2. Wash asparagus and pat dry. Snap woody bottom off each spear, about 1”.
  3. Line a baking sheet with parchment paper. Place asparagus baking sheet. Drizzle with olive oil, salt and pepper. Toss to coat. Spread asparagus out in a single layer.
  4. Roast for 6 minutes. Remove from oven and flip asparagus. Roast for an additional 6 minutes. Remove from oven and sprinkle parmesan cheese over asparagus. Roast for an additional 1 to 2 minutes, watching so the cheese doesn’t burn.

Recipe: Sautéed Beet Greens with Pine Nuts

Do you ever get into a vegetable rut?  You want to include vegetables with dinner every night, but you find yourself reaching for the same three or four veggies, and preparing them in the same old way?

I think food ruts happen to everyone eventually, especially with vegetables.

These sautéed beet greens with pine nuts could help shake up your vegetable routine.

Sautéed Beet Green with Pine NustWhen looking at cookbooks, recipe magazines, or blogs, or when taking in all the eye-candy on Pinterest, you might not be seeing a lot of recipes focussing on vegetable side dishes.  If contemplating what to make for dinner, main dish ideas probably grab your attention.  Or maybe you are being seduced by dessert recipes.  What about vegetable recipes?  Sadly, they don’t often get a place to shine in the sun.

Vegetable side dishes usually are not complicated.  They typically only call for a handful of ingredients, and they are easy to make.  This is great, as it allows the cook to focus on other, more time-consuming or complicated portions of the meal.  Maybe this is part of the reason vegetables don’t get a lot of attention in the recipe world.  However, many of us want to eat more vegetables, but we don’t know what to do with them.

Thanks to my CSA box, I am exploring the wide world of vegetables.  I am the recipient of vegetables that don’t usually make it to my dinner table.  Some of them are unfamiliar.  Some are vegetables I usually overlook.  I am definitely not in my same old routine with vegetables right now.  I thought it would be a good idea to share vegetable side dish recipes with you over the next couple of weeks.  Hopefully they will inspire you to try something different.

These sautéed beet greens are a great place to start.

Although I discovered beets this winter, beet greens are new to me.  In the past, I have ignored the leaves of root vegetables, discarding them as kitchen waste.  My first CSA box contained a bunch of beet greens, with small, inedible beets at the ends of them.  The greens are the portion that is intended to be eaten.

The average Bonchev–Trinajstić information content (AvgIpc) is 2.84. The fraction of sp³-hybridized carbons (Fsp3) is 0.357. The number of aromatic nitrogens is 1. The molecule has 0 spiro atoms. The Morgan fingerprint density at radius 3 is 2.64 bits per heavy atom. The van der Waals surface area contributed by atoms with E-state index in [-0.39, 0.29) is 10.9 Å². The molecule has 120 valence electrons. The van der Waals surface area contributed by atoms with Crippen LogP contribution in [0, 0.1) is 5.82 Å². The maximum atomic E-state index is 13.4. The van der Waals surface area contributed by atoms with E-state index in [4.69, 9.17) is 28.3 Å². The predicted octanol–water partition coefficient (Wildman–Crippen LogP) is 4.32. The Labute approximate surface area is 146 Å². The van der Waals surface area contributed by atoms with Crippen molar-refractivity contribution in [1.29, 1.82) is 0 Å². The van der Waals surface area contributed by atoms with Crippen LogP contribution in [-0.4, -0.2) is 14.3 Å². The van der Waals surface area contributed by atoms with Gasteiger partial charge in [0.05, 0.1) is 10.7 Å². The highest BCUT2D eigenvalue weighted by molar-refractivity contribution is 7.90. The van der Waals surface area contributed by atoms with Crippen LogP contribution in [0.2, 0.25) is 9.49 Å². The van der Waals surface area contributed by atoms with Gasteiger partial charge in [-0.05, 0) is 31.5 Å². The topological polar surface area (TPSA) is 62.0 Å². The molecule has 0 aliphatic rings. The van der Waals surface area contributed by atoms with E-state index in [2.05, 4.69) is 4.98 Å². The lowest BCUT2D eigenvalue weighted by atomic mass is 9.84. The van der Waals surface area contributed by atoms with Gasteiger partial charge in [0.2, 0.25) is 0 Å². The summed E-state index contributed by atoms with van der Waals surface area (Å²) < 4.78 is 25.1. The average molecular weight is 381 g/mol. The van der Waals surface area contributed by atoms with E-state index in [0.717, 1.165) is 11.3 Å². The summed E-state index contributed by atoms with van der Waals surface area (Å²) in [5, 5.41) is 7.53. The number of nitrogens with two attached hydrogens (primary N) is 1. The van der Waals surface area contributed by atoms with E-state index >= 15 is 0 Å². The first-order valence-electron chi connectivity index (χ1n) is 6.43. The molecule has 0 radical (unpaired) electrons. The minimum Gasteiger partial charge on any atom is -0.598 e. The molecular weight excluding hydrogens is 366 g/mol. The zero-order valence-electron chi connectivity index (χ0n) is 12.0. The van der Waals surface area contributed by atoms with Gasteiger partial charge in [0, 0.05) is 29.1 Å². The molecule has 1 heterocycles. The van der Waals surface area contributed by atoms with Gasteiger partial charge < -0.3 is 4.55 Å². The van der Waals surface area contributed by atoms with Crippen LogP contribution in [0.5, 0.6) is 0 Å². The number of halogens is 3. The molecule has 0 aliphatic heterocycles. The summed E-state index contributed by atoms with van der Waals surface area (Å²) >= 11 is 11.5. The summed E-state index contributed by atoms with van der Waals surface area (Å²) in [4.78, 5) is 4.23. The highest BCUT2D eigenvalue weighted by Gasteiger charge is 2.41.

Beet Greens

My bunch of beet greens. You can see how tiny the beet roots are. They really were not edible. The but leaves were large and tender.

Beet greens can be treated in the same way as Swiss chard or other dark leafy greens.  I opted to sauté mine.  Worried the beet greens would be too bitter, I discarded most of the stems, as I find the stems tend to be the most bitter part of a leafy vegetable.  The sautéed beet greens weren’t bitter at all.  Maybe it is because these are young beet greens, picked early in the season.  These are harvested for the purposed of beet greens, and the beet root portion of the crop is lost.  Later in the season, when the beets are harvested for their roots, the greens are still attached, and while perfectly edible, I don’t imagine that they are as tender as these young ones we had.

The greens will pick up the flavours of the other ingredients they are cooked with, resulting in a tasty vegetable dish.  The pine nuts add some crunch, which makes it more interesting in the mouth, and also a smooth, buttery flavour.

My bunch of beet greens was a small one.  If you have a large bunch, just double the ingredients.

Recipe:  Sautéed Beet Greens with Pine Nuts

Sautéed Beet Greens with Pine Nuts


  • 1 bunch beet greens
  • 1 tablespoon olive oil
  • 1 small shallot, finely diced
  • 1 tablespoon balsamic vinegar
  • 2 teaspoons maple syrup (you could use honey if you don’t have maple syrup)
  • Salt and pepper, to taste
  • 1 tablespoon toasted pine nuts*


  1. Thoroughly wash beet greens. Pat dry using a clean tea towel.
  2. Coarsely chop greens into pieces about 1” long, discarding stems.
  3. Heat non-stick pan on medium and add olive oil.
  4. When olive oil heated, add shallot to pan and sauté, stirring often, until golden brown but not burnt, about 5 to 8 minutes.
  5. Add vinegar and maple syrup to pan, stir, and cook one minute.
  6. Add beet greens to pan and stir constantly, until greens wilted, about 4 to 5 minutes. Add salt and pepper.
  7. Transfer greens to serving bowl and sprinkle pine nuts over top. Serve while still warm.

* For directions on toasting pine nuts, see this roasted green bean recipe.